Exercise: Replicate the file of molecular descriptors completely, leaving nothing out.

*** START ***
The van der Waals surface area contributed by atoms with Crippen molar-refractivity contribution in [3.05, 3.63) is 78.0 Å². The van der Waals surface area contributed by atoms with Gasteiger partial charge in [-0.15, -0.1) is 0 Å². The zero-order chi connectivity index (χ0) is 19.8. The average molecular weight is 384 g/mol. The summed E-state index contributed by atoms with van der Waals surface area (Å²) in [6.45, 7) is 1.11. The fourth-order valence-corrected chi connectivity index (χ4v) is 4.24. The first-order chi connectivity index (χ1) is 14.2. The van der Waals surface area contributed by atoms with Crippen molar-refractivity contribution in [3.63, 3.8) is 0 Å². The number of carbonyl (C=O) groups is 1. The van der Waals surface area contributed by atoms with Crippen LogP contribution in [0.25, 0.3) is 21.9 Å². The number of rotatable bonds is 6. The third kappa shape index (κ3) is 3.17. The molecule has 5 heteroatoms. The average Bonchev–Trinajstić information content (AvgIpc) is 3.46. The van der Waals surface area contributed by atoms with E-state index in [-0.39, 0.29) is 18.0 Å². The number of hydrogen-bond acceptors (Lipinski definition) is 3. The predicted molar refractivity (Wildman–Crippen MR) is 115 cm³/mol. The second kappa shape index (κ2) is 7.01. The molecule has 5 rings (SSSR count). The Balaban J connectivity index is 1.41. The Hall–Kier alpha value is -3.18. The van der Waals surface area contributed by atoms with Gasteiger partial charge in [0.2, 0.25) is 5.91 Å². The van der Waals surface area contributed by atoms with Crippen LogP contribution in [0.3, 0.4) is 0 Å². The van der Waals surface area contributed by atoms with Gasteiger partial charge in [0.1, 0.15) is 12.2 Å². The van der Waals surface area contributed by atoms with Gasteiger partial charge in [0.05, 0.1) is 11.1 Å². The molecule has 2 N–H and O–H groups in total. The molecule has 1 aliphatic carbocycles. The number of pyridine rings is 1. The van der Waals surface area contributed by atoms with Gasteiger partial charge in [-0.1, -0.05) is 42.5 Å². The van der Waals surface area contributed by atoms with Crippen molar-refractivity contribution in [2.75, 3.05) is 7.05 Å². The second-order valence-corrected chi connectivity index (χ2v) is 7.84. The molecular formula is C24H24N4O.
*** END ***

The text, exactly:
The van der Waals surface area contributed by atoms with Crippen molar-refractivity contribution in [3.05, 3.63) is 78.0 Å². The van der Waals surface area contributed by atoms with Gasteiger partial charge in [-0.15, -0.1) is 0 Å². The zero-order chi connectivity index (χ0) is 19.8. The average molecular weight is 384 g/mol. The summed E-state index contributed by atoms with van der Waals surface area (Å²) in [6.45, 7) is 1.11. The fourth-order valence-corrected chi connectivity index (χ4v) is 4.24. The first-order chi connectivity index (χ1) is 14.2. The van der Waals surface area contributed by atoms with Crippen molar-refractivity contribution in [3.63, 3.8) is 0 Å². The number of carbonyl (C=O) groups is 1. The van der Waals surface area contributed by atoms with Crippen LogP contribution in [0.25, 0.3) is 21.9 Å². The number of rotatable bonds is 6. The third kappa shape index (κ3) is 3.17. The molecule has 5 heteroatoms. The average Bonchev–Trinajstić information content (AvgIpc) is 3.46. The van der Waals surface area contributed by atoms with E-state index in [-0.39, 0.29) is 18.0 Å². The number of hydrogen-bond acceptors (Lipinski definition) is 3. The predicted molar refractivity (Wildman–Crippen MR) is 115 cm³/mol. The second kappa shape index (κ2) is 7.01. The molecule has 5 rings (SSSR count). The Balaban J connectivity index is 1.41. The Hall–Kier alpha value is -3.18. The van der Waals surface area contributed by atoms with Gasteiger partial charge in [0.2, 0.25) is 5.91 Å². The van der Waals surface area contributed by atoms with Crippen LogP contribution in [0.3, 0.4) is 0 Å². The van der Waals surface area contributed by atoms with Gasteiger partial charge in [0.1, 0.15) is 12.2 Å². The van der Waals surface area contributed by atoms with Gasteiger partial charge in [0.05, 0.1) is 11.1 Å². The molecule has 2 N–H and O–H groups in total. The molecule has 1 aliphatic carbocycles. The number of pyridine rings is 1. The van der Waals surface area contributed by atoms with Gasteiger partial charge in [-0.1, -0.05) is 42.5 Å². The van der Waals surface area contributed by atoms with Crippen molar-refractivity contribution in [2.75, 3.05) is 7.05 Å². The second-order valence-corrected chi connectivity index (χ2v) is 7.84. The molecular formula is C24H24N4O.